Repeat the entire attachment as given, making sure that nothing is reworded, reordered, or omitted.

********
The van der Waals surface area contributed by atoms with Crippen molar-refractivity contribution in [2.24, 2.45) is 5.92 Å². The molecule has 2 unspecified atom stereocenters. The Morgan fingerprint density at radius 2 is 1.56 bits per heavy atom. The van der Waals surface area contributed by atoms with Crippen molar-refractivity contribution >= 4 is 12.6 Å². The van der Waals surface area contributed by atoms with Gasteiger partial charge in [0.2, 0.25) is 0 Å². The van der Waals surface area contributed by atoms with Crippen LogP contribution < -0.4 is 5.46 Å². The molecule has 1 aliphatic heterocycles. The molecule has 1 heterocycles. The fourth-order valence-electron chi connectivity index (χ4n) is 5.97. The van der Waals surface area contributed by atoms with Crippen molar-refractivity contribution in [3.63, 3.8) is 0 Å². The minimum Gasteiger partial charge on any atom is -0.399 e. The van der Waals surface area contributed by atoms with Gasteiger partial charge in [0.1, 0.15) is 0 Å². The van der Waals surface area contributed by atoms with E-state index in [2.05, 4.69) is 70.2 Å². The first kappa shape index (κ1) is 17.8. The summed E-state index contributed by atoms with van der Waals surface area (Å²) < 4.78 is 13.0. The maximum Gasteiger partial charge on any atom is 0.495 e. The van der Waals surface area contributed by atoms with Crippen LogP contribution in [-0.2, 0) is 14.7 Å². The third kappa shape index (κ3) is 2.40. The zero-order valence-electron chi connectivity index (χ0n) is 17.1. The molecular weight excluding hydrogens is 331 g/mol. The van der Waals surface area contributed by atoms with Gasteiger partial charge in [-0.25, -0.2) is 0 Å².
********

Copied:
The van der Waals surface area contributed by atoms with Crippen molar-refractivity contribution in [2.24, 2.45) is 5.92 Å². The molecule has 2 unspecified atom stereocenters. The Morgan fingerprint density at radius 2 is 1.56 bits per heavy atom. The van der Waals surface area contributed by atoms with Crippen molar-refractivity contribution >= 4 is 12.6 Å². The van der Waals surface area contributed by atoms with Gasteiger partial charge in [0.2, 0.25) is 0 Å². The van der Waals surface area contributed by atoms with Crippen LogP contribution < -0.4 is 5.46 Å². The molecule has 1 aliphatic heterocycles. The molecule has 1 heterocycles. The fourth-order valence-electron chi connectivity index (χ4n) is 5.97. The van der Waals surface area contributed by atoms with Crippen molar-refractivity contribution in [3.63, 3.8) is 0 Å². The minimum Gasteiger partial charge on any atom is -0.399 e. The van der Waals surface area contributed by atoms with Gasteiger partial charge in [0.1, 0.15) is 0 Å². The van der Waals surface area contributed by atoms with E-state index in [2.05, 4.69) is 70.2 Å². The first kappa shape index (κ1) is 17.8. The summed E-state index contributed by atoms with van der Waals surface area (Å²) < 4.78 is 13.0. The maximum Gasteiger partial charge on any atom is 0.495 e. The van der Waals surface area contributed by atoms with Crippen LogP contribution in [-0.2, 0) is 14.7 Å². The third kappa shape index (κ3) is 2.40. The zero-order valence-electron chi connectivity index (χ0n) is 17.1. The molecular weight excluding hydrogens is 331 g/mol. The van der Waals surface area contributed by atoms with Gasteiger partial charge in [-0.25, -0.2) is 0 Å².